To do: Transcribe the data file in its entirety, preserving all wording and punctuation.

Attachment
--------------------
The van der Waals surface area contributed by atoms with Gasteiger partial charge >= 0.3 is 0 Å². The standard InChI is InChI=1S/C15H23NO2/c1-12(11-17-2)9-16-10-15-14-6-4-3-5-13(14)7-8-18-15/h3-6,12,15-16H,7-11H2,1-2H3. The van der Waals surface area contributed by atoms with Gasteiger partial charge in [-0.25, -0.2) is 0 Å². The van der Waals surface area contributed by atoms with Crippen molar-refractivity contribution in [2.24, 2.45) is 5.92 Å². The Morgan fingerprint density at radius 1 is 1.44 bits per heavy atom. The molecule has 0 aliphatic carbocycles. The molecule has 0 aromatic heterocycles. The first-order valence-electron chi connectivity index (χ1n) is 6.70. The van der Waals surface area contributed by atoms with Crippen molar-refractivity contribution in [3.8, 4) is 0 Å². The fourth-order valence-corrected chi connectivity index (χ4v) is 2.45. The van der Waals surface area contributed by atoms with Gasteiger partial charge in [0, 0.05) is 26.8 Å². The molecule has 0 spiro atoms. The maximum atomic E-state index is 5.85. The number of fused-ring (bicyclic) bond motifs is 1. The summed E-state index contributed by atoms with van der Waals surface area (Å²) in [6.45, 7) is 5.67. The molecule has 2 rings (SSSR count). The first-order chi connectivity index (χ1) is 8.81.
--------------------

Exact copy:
The van der Waals surface area contributed by atoms with Gasteiger partial charge >= 0.3 is 0 Å². The standard InChI is InChI=1S/C15H23NO2/c1-12(11-17-2)9-16-10-15-14-6-4-3-5-13(14)7-8-18-15/h3-6,12,15-16H,7-11H2,1-2H3. The van der Waals surface area contributed by atoms with Gasteiger partial charge in [-0.25, -0.2) is 0 Å². The van der Waals surface area contributed by atoms with Crippen molar-refractivity contribution in [2.24, 2.45) is 5.92 Å². The Morgan fingerprint density at radius 1 is 1.44 bits per heavy atom. The molecule has 0 aliphatic carbocycles. The molecule has 0 aromatic heterocycles. The first-order valence-electron chi connectivity index (χ1n) is 6.70. The van der Waals surface area contributed by atoms with Crippen molar-refractivity contribution in [3.8, 4) is 0 Å². The fourth-order valence-corrected chi connectivity index (χ4v) is 2.45. The van der Waals surface area contributed by atoms with Gasteiger partial charge in [0, 0.05) is 26.8 Å². The molecule has 0 spiro atoms. The maximum atomic E-state index is 5.85. The number of fused-ring (bicyclic) bond motifs is 1. The summed E-state index contributed by atoms with van der Waals surface area (Å²) in [6.45, 7) is 5.67. The molecule has 2 rings (SSSR count). The first-order chi connectivity index (χ1) is 8.81.